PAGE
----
In relation to capital reduction, the penalty for wilfully concealing the name of a creditor entitled to object the reduction, or wilfully misrepresenting the nature or the amount of debt or claim of a creditor, or who aids, abets or is a party to any such concealment or misrepresentation has been increased to RM3 million or imprisonment for a term not exceeding five years or both.
With regards to the lodgment of solvency, failure of the directors of the Labuan company to lodge a certified copy of the solvency declaration within 30 days with LFSA is an offence, with the penalty being a fine of RM50,000 or imprisonment for a term not exceeding three years or both.
Section 85(1) has been amended to provide that a registered office in Labuan of the Labuan company has been extended to be any other office approved by LFSA.
B. Labuan Financial Services and Securities Amendments
The Labuan Financial Services and Securities (Amendment) Act 2022 and the Labuan Islamic Financial Services and Securities (Amendment) Act 2022 have also been gazetted and deemed to come into force on 1 January 2019. Such amendments stipulate compliance requirements of international taxations standards that prohibit harmful tax practices.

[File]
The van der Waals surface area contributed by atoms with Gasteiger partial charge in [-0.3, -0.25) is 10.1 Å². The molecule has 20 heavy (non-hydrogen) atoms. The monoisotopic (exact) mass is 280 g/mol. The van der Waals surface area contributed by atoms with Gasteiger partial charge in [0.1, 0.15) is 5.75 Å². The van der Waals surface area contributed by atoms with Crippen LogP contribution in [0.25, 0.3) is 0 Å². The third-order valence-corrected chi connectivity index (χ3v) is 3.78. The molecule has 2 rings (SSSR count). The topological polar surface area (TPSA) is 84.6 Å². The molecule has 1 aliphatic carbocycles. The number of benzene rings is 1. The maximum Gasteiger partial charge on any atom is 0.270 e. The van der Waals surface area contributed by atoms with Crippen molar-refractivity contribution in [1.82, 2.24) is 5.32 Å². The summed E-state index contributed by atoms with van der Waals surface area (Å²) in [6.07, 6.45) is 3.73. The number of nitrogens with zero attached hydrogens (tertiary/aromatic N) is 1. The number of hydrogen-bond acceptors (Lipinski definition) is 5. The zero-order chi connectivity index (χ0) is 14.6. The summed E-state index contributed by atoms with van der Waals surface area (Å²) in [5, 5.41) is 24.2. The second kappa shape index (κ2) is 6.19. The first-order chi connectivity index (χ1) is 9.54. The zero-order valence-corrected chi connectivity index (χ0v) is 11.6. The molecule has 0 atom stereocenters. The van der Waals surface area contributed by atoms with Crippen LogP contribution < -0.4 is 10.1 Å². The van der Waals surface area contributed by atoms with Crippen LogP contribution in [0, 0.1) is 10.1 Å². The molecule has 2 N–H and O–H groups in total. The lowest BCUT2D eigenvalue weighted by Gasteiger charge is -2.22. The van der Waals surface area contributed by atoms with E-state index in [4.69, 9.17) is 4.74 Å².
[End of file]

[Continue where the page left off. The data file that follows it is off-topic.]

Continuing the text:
The amendments provide for the definition of Labuan insurance business and Labuan takaful business, and that a licensed Labuan insurance or takaful broker may handle insurance or reinsurance of domestic insurance business, transacted in the Ringgit Malaysia provided that such activity does not include any activity that is regulated or prohibited under other written law in Malaysia.
The Amendment Act supports accountability, enhanced disclosure, further facilitation of businesses and dealings, and better board governance. While the amendments are certainly welcomed, greater clarity is needed on certain introductions. One such question is whether the provision relating to resident director is limited to such director residing in Labuan. There may be further interesting developments to provide clarity on certain introductions but in the meantime, existing Labuan companies should start reviewing its corporate documents and information to ensure that they are in line with the Amendment Act.
If you have any questions or require any additional information, you may contact Stephanie Choong Siu Wei or the Zaid Ibrahim & Co partner you usually deal with.
This article is for general information only and is not a substitute for legal advice.